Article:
Her words made me nervous, but I didn’t genuinely see anything going wrong. People were born with irregular heartbeats, no drama.

Regardless, I still worried, so I prayed like crazy – my family prayed like crazy – and I set to work distracting myself for the next seven days. I was sent for blood tests too, every sequential day to watch my hormone levels – FYI, I hate blood tests.

The day of that final scan I was not as nervous as I thought I’d be. I mean generally when I worried about something it never actually happened. I headed to the radiologist and sat in the waiting room. They were running ahead of schedule so I was seen before my husband arrived.

They I lay down, they took a look and the second the image came to life on the screen I knew.

What had last time been a little flashing light, had become an arched outline, all shadows. I remember thinking it looked like a fallen star, out of the William Joyce Book about the Sandman.

I don’t remember exactly what she said, but I remember how she said it. Unemotionally, I was informed that the heartbeat had stopped, that she had expected this, and it happened frequently, and a referral would be sent to my doctors for the next step.

Totally numb, and trying as hard as I could in that moment at least to reflect the emotion of my radiologist. That I wasn’t that upset, that it wasn’t a big deal, I left the room, handed the receptionist my slip, and then looked at my husband where he sat, and shook my head.

He asked me if it was bad, and I said ‘really bad.’ just wanting to get out of the building. He didn’t seem to totally understand so I actually had to say it, ‘the heart stopped.’

The whole thing felt totally surreal, and we got into my car and I just cried, trying to reason this in my head. These kinds of things never happened to me – I just worried about them. But it had happened.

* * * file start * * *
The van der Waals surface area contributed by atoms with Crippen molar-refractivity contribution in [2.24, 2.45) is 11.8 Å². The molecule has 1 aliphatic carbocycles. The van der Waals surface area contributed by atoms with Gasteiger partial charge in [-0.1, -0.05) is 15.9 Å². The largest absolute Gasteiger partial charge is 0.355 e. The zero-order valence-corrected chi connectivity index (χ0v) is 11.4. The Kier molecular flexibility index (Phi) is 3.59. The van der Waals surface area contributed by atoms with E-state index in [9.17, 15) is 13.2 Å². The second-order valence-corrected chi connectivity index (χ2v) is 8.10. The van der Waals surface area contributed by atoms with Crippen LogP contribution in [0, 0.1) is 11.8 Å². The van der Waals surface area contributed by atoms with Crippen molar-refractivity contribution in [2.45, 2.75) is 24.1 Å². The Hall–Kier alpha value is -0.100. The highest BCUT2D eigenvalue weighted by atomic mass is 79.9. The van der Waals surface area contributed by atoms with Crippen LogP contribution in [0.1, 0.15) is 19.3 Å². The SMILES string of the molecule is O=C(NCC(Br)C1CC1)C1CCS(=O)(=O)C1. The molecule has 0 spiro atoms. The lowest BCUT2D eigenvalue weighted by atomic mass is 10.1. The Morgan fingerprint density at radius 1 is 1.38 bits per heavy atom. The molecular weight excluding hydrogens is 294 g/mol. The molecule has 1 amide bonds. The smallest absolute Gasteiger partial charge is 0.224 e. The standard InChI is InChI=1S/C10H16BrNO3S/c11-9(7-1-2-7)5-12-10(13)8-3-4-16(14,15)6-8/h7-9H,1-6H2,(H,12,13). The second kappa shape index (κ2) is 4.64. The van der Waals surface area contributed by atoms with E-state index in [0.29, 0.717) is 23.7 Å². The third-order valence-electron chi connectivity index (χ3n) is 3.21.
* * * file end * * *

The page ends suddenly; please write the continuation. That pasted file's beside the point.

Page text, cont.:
My husband was amazing, and so incredibly supportive. He phoned my parents, he told them what I couldn’t even say without completely losing it. Then I went home. My family were amazing. I genuinely wanted to do nothing but cry and not think about what had happened, so they phoned the doctors, and booked appointments, and gave me and my husband space.

Up until then, because this had never seemed like a possibility, I had no idea what even happened when you miscarried. I didn’t know what the procedure was going to be, what I’d be expected to do, or anything. My husband and I went to the doctors the next day, unfortunately, the midwife I’d been working with hadn’t communicated anything back to my doctor, so I had to explain the whole thing all over again. I was referred to the Early Pregnancy Clinic and was told they’d be in touch later that day.

The nurses and doctors at the clinic were amazing. Trying to seem totally fine and cool, my husband and I went to see the first gynecologist, to discuss the next steps. She was the most lovely woman and saw totally through my faked smile and attempt at seeming in okay.

‘I can tell you’re a really friendly person, but how are you feeling?’ she asked me, and I totally lost it. Absolutely bawling, she asked us if this was a wanted pregnancy, and there literally is not a word to describe how wanted.

I had imagined my September, how my life would change and how excited I was.

Basically my body hadn’t realized that the baby had died. As a result, instead of an intrusive operation, or simply waiting for my body to catch up with what had happened, I decided to take medication to induce a miscarriage.

I was petrified. The nurses explained what would happen, that I would come to the Hospital, get a blood test, then they would give me an Anti-D (Because I am a negative blood type) and then the pills. Two, that I would take, then wait a half an hour to make sure my body hadn’t reacted badly. The whole thing would start.